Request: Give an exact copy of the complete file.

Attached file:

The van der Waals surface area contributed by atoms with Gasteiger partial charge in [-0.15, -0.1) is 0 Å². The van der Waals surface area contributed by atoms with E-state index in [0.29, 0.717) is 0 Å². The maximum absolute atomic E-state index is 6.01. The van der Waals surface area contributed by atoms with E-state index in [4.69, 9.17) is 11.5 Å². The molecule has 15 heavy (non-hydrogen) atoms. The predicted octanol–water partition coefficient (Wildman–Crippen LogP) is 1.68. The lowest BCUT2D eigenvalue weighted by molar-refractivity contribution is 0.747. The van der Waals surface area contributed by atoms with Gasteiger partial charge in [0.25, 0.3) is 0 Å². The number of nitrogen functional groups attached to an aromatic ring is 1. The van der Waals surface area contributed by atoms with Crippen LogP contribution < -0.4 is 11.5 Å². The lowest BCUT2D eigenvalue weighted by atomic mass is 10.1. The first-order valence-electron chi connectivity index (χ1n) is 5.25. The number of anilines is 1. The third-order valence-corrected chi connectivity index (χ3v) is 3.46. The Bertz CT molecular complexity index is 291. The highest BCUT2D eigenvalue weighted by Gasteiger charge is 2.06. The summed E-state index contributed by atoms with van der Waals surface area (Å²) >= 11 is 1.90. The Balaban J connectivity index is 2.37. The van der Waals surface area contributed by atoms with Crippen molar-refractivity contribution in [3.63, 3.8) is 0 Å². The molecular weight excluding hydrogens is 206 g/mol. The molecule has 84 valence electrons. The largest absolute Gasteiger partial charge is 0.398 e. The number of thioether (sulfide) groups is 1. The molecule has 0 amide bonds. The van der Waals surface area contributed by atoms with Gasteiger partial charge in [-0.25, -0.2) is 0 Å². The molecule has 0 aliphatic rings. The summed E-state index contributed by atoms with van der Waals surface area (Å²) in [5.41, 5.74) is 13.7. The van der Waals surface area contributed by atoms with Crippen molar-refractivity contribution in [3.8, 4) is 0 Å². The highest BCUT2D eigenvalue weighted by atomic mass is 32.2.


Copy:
The van der Waals surface area contributed by atoms with Gasteiger partial charge in [-0.15, -0.1) is 0 Å². The van der Waals surface area contributed by atoms with E-state index in [0.29, 0.717) is 0 Å². The maximum absolute atomic E-state index is 6.01. The van der Waals surface area contributed by atoms with E-state index in [4.69, 9.17) is 11.5 Å². The molecule has 15 heavy (non-hydrogen) atoms. The predicted octanol–water partition coefficient (Wildman–Crippen LogP) is 1.68. The lowest BCUT2D eigenvalue weighted by molar-refractivity contribution is 0.747. The van der Waals surface area contributed by atoms with Gasteiger partial charge in [0.25, 0.3) is 0 Å². The number of nitrogen functional groups attached to an aromatic ring is 1. The van der Waals surface area contributed by atoms with Crippen LogP contribution < -0.4 is 11.5 Å². The lowest BCUT2D eigenvalue weighted by atomic mass is 10.1. The first-order valence-electron chi connectivity index (χ1n) is 5.25. The number of anilines is 1. The third-order valence-corrected chi connectivity index (χ3v) is 3.46. The Bertz CT molecular complexity index is 291. The highest BCUT2D eigenvalue weighted by Gasteiger charge is 2.06. The summed E-state index contributed by atoms with van der Waals surface area (Å²) >= 11 is 1.90. The Balaban J connectivity index is 2.37. The van der Waals surface area contributed by atoms with Crippen molar-refractivity contribution in [3.63, 3.8) is 0 Å². The molecular weight excluding hydrogens is 206 g/mol. The molecule has 84 valence electrons. The largest absolute Gasteiger partial charge is 0.398 e. The number of thioether (sulfide) groups is 1. The molecule has 0 amide bonds. The van der Waals surface area contributed by atoms with Gasteiger partial charge in [-0.25, -0.2) is 0 Å². The molecule has 0 aliphatic rings. The summed E-state index contributed by atoms with van der Waals surface area (Å²) in [5.41, 5.74) is 13.7. The van der Waals surface area contributed by atoms with Crippen molar-refractivity contribution in [3.8, 4) is 0 Å². The highest BCUT2D eigenvalue weighted by atomic mass is 32.2.